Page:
Bins of LPs from Earshot Records

It's that magical time of year again, when consumers leave the dinner table and head to the stores. Beyond the discounted TVs and gadgets on Black Friday, there's a celebration going on at your local record store. The vinyl LP has had a resurgence over the past decade, and record store marketers are looking to get in on the holiday action.  

Raleigh resident Carrie Colliton co-founded Record Store Day, an annual event that celebrates the culture of vinyl LPs and neighborhood record stores. She sees Black Friday as the perfect opportunity to spread some vinyl awareness.

About five years ago we realized that for better or worse, America wants to shop the day after Thanksgiving. It is the unofficial start to buying presents for everybody in your life. There is no place better to buy a present in our opinion, than at a record store. Because everything they sell in there is somebody's favorite thing. Music is emotion, and music can be joy, it can be memory, it can be all these things wrapped up and given to someone as a present. 

But Colliton doesn't see the day as an opportunity to slash prices and have a big bargain basement sale. Quite the contrary:

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Then we thought what can we do to get a record store involved in this day, and maybe take it back from being ‘how cheap can you price something? how mass merchandised can you make something?' So we create pieces for that day that maybe aren't as inexpensive as some of the other things in the store, that are maybe very limited, and special, and maybe cost a little bit more, to kinda flip Black Friday on its ear a little bit. Because if America is going to make this day the biggest shopping day of the year, then indie record stores should be a part of that, they should be one paragraph in that story about shopping in America.

Sales of vinyl albums have been rising steadily over the past decade and are currently at their highest level since 1998, up 32 percent to $416 million, according to the Recording Industry Association of America. Colliton says Record Store Day has played a role:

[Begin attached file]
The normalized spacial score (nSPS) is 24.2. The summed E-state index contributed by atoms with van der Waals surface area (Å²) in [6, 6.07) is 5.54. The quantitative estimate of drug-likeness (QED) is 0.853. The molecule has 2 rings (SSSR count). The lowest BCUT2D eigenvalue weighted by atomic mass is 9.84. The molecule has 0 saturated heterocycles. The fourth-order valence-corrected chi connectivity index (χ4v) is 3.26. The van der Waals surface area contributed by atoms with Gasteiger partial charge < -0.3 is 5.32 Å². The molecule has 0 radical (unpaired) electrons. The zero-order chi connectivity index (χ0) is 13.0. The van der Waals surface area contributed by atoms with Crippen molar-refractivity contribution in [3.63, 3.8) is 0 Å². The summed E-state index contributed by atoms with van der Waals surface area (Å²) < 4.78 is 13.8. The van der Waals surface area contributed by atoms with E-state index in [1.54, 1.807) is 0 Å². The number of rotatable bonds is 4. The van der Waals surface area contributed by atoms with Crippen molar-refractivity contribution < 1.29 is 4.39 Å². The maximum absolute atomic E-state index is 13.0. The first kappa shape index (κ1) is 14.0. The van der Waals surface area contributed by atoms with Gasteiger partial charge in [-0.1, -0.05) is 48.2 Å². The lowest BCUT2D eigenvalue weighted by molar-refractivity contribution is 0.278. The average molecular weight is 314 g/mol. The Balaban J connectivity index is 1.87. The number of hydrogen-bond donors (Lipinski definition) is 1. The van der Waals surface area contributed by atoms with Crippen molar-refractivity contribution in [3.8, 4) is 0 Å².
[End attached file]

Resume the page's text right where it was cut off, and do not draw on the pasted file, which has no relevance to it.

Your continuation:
You can't really look at the rise of vinyl, which has risen since 2008, and RSD [Record Store Day] which started in 2008, and say we haven't had an impact. Vinyl, for all kinds of reasons, is on an incredible growth spurt.

Placeholder  A stack of 45's, a.k.a. 7"s

Colliton thinks that one of the reasons is we don't want to be connected to a screen or the cloud 24/7. Listening to vinyl is more of a ritualistic experience she says: you handle the record, drop the needle, look at the art, read the liner notes, and focus on the music more. She also says that your visible music library can say lots about who you are.



It allows you to get your personality across to other people in a way that is safe. There's no greater way to get to know a person than their record or book collection, because it's an outward expression of what they like, what they enjoy, what they choose to keep around them. It's really hard to grab somebody's phone and see what they keep on there - it's easier to look at the spines of their collection.

Music from The Afghan Whigs and Erykah Badu, who both have releases dropping Friday, was used in this story. You can find a full list of Record Store Day Black Friday releases here, and you can find your local participating stores here.

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